Virginia is First State to Pass Law Permitting Robot Delivery to Your Door

When future history books of robotics are written, Virginia may play an important chapter.

Effective July 1, 2017, the state of Virginia will allow delivery robots to operate on sidewalks and crosswalks—rest assured, under 10 miles an hour—on their way to a doorstop near you.

Lawmakers Ron Villanueva and Bill DeSteph collaborated with Estonian ground delivery robotics company Starship Technologies to draft the legislation.

Starship will be a crucial pioneer thanks to its national robot delivery tests in January. As more consumers get used to the idea of one-hour delivery through Amazon Prime Now, are we one step closer to automated mailmen?

Local Level Control
Virginian municipalities can each regulate robots’ operations on a local level or even nix the robot traffic completely.

“There wasn’t push back [from legislators]. It was more like intrigue and curiosity about the technology, what the application would be, how it would benefit the citizens,” Rep. Villanueva shared.

Amazon and Grubhub were among companies that supported the Virginia lawmakers in passing the robotic delivery law, said Rep. Villanueva.

This law is the gateway for more ground delivery robotics companies to flourish throughout Virginia.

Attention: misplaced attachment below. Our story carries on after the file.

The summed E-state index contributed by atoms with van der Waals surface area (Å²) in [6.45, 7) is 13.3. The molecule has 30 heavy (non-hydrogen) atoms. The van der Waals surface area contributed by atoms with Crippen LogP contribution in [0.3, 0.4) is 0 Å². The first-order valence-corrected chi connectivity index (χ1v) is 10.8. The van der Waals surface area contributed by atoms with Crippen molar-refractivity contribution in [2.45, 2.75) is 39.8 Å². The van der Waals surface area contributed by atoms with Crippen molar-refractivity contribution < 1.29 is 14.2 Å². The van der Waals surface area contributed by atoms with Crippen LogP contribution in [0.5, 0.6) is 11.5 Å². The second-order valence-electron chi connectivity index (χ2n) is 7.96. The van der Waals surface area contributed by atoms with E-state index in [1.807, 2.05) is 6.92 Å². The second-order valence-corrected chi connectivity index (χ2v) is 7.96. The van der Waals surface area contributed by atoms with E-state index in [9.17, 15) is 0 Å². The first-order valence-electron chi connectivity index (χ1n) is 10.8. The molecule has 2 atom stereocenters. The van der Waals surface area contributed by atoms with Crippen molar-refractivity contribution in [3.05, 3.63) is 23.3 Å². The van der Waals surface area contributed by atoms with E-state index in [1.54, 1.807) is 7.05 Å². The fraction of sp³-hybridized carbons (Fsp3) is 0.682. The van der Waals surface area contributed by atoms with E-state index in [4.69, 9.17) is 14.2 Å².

Marble and Dispatch are also working to bring robots for autonomous delivery to city sidewalks, while Starship is reported to be testing its robot delivery with Postmates in Washington, D.C., and DoorDash in Redwood City, Calif.

The Fine Print
Speed isn’t the only limitation stipulated in the law. Legal robot delivery entails weighing under 50 pounds, too. They can only cross the street—there’s a bad joke there somewhere—within crosswalks.  

Robots aren’t required to stay within the line of sight of the person in control, however someone must monitor the robot—remotely is fine—in order to correct any errors or mishaps.Starship Technologies robot delivery in Virginia

Are More States to Come?
If you can believe your eyes, similar legislation has already been proposed in Idaho and Florida, too.

Florida Senator Jeff Brandes filed a bill in January allowing businesses to deliver products seamlessly via autonomous vehicles.

“I have no doubt in my mind they will deploy in communities that want them if this bill is passed. Imagine you don’t have to go to 7-Eleven to get milk, it comes to you,” Brandes said.

As the Tampa Bay Business Journal points out, Brandes is no rookie to taking leaps of faith when it comes to welcoming new forms of technology. He has shown interest in local autonomous vehicle development and visited Pittsburgh when Uber tested driverless vehicles last year. While the bill requires a companion bill in the House, Brandes doesn’t foresee any issues finding support.

And as Idaho’s KTVB news team put it, “R2-D2 is about to come out of retirement!”